ZocdocAnswersCan young women have angina?

Question

Can young women have angina?

sometimes feel like i cant take a deep enough breath,doesnt hurt though, also i get this extreme pressure in the center of my chest like someone is pushing out hard from the inside. i began exercising about 7 weeks ago and when i get into my workout, my chest starts hurting hard to describe it but sometimes it goes into my neck and/or near my shoulder below my collar bone. when it does it hurts worse in my neck/shoulder than my chest and it will taper off after a few minutes. i have never been diagnosed with anything, i had an echo about 9 months ago because of chest pain when i was pregnant, and i asked the tech if i had MVP,but the tech said it didn't look like MVP but she saw what someone would think was MVP. the doctor never mentioned it though. what are the chances i have a heart problem? and what could she have seen that could have looked like MVP but wasnt?

Answer

Angina is the term we use to describe chest pain that is due to poor blood flow to the heart tissue. It is usually caused by blockages in coronary arteries, but can also be caused by arterial spasm (abnormal contraction of the blood vessel), and by use of drugs such as cocaine. Physicians take every report of chest pain very seriously because of the possibility that it is caused by poor blood flow to the heart. Your chest pain sounds somewhat like angina, but would be very unusual in a young women (assuming you are younger than 40). Women tend to get these problems after menopause. Women that get blockages at a younger age typically have very strong family histories of heart disease with close relatives that had heart attacks at young ages. Mitral valve prolaps (MVP) is a very common cause of intermittent chest discomfort in young women. Of the two possibilities, MVP is more likely. I think your initial assessment should be handled by your primary care physician. He or she can listen to a more detailed account of your symptoms and decide what the likelihood is that you are experiencing angina. If your doctor is at all worried, then he or she will likely have you get a stress test. Good luck.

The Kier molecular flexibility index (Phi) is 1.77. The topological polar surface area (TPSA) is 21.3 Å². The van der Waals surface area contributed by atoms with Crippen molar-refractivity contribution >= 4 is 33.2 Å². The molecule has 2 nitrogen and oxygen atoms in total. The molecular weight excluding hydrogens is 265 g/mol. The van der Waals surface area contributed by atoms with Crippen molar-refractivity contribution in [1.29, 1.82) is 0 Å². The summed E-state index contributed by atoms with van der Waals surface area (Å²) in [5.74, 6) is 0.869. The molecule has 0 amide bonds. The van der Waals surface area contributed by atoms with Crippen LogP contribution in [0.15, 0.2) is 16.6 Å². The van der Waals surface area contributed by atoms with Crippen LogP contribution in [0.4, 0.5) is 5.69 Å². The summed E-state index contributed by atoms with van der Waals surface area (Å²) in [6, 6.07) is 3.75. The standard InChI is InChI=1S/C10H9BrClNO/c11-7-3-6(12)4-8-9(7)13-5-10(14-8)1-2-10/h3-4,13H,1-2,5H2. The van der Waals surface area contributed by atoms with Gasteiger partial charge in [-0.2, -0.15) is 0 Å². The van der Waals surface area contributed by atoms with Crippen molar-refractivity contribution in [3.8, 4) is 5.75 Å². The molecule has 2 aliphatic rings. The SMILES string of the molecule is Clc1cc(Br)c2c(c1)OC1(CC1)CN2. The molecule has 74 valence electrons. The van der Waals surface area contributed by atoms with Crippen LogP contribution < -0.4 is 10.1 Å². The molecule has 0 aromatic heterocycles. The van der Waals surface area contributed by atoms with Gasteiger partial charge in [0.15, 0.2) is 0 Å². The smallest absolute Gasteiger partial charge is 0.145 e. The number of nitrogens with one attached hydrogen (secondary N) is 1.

This answer is for general informational purposes only and is not a substitute for professional medical advice.

If you think you may have a medical emergency, call your doctor or (in the United States) 911 immediately. Always seek the advice of your doctor before starting or changing treatment. Medical professionals who provide responses to health-related questions are intended third party beneficiaries with certain rights under Zocdoc’s Terms of Service.